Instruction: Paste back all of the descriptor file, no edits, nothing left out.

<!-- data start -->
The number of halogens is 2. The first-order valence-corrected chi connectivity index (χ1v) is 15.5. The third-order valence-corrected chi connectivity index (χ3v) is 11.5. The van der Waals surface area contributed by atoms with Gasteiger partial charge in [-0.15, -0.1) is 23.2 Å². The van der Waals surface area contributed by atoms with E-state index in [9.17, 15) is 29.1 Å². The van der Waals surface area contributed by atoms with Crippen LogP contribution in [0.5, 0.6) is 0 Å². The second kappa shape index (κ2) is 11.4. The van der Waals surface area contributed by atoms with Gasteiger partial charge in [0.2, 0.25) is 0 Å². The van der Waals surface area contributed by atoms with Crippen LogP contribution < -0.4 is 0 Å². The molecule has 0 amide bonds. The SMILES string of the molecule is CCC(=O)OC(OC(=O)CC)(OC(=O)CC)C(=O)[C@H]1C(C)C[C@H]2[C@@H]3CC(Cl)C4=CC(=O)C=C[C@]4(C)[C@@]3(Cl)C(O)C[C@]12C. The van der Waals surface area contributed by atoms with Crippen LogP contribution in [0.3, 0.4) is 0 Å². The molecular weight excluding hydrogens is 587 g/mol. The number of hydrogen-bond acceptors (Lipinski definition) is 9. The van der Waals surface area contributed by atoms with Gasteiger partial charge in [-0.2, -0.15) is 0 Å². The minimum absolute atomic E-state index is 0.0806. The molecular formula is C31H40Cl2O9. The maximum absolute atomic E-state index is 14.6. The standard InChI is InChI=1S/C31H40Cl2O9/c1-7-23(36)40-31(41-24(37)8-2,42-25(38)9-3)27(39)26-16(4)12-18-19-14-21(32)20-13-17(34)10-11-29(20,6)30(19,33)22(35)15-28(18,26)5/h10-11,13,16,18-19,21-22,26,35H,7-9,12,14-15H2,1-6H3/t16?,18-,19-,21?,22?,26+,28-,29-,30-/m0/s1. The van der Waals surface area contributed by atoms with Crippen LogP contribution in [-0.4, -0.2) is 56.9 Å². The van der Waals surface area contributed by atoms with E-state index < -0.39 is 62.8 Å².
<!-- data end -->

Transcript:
The number of halogens is 2. The first-order valence-corrected chi connectivity index (χ1v) is 15.5. The third-order valence-corrected chi connectivity index (χ3v) is 11.5. The van der Waals surface area contributed by atoms with Gasteiger partial charge in [-0.15, -0.1) is 23.2 Å². The van der Waals surface area contributed by atoms with E-state index in [9.17, 15) is 29.1 Å². The van der Waals surface area contributed by atoms with Crippen LogP contribution in [0.5, 0.6) is 0 Å². The second kappa shape index (κ2) is 11.4. The van der Waals surface area contributed by atoms with Gasteiger partial charge in [0.2, 0.25) is 0 Å². The van der Waals surface area contributed by atoms with Crippen LogP contribution < -0.4 is 0 Å². The molecule has 0 amide bonds. The SMILES string of the molecule is CCC(=O)OC(OC(=O)CC)(OC(=O)CC)C(=O)[C@H]1C(C)C[C@H]2[C@@H]3CC(Cl)C4=CC(=O)C=C[C@]4(C)[C@@]3(Cl)C(O)C[C@]12C. The van der Waals surface area contributed by atoms with Crippen LogP contribution in [0.3, 0.4) is 0 Å². The molecular weight excluding hydrogens is 587 g/mol. The number of hydrogen-bond acceptors (Lipinski definition) is 9. The van der Waals surface area contributed by atoms with Gasteiger partial charge in [-0.2, -0.15) is 0 Å². The minimum absolute atomic E-state index is 0.0806. The molecular formula is C31H40Cl2O9. The maximum absolute atomic E-state index is 14.6. The standard InChI is InChI=1S/C31H40Cl2O9/c1-7-23(36)40-31(41-24(37)8-2,42-25(38)9-3)27(39)26-16(4)12-18-19-14-21(32)20-13-17(34)10-11-29(20,6)30(19,33)22(35)15-28(18,26)5/h10-11,13,16,18-19,21-22,26,35H,7-9,12,14-15H2,1-6H3/t16?,18-,19-,21?,22?,26+,28-,29-,30-/m0/s1. The van der Waals surface area contributed by atoms with Crippen LogP contribution in [-0.4, -0.2) is 56.9 Å². The van der Waals surface area contributed by atoms with E-state index < -0.39 is 62.8 Å².